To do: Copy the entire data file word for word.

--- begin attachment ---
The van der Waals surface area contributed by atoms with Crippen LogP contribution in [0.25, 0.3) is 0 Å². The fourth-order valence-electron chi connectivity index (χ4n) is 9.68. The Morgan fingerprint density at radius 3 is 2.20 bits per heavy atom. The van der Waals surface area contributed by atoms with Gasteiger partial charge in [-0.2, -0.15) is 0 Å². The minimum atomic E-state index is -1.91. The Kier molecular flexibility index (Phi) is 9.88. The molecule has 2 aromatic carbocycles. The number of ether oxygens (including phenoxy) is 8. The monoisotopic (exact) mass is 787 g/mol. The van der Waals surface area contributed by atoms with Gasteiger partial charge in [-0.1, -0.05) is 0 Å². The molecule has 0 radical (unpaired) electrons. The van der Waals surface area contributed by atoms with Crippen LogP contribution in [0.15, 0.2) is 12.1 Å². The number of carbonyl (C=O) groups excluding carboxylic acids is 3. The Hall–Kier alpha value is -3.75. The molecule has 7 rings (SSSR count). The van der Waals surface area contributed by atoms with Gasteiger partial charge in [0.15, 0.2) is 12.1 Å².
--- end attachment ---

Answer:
The van der Waals surface area contributed by atoms with Crippen LogP contribution in [0.25, 0.3) is 0 Å². The fourth-order valence-electron chi connectivity index (χ4n) is 9.68. The Morgan fingerprint density at radius 3 is 2.20 bits per heavy atom. The van der Waals surface area contributed by atoms with Gasteiger partial charge in [-0.2, -0.15) is 0 Å². The minimum atomic E-state index is -1.91. The Kier molecular flexibility index (Phi) is 9.88. The molecule has 2 aromatic carbocycles. The number of ether oxygens (including phenoxy) is 8. The monoisotopic (exact) mass is 787 g/mol. The van der Waals surface area contributed by atoms with Gasteiger partial charge in [-0.1, -0.05) is 0 Å². The molecule has 0 radical (unpaired) electrons. The van der Waals surface area contributed by atoms with Crippen LogP contribution in [0.15, 0.2) is 12.1 Å². The number of carbonyl (C=O) groups excluding carboxylic acids is 3. The Hall–Kier alpha value is -3.75. The molecule has 7 rings (SSSR count). The van der Waals surface area contributed by atoms with Gasteiger partial charge in [0.15, 0.2) is 12.1 Å².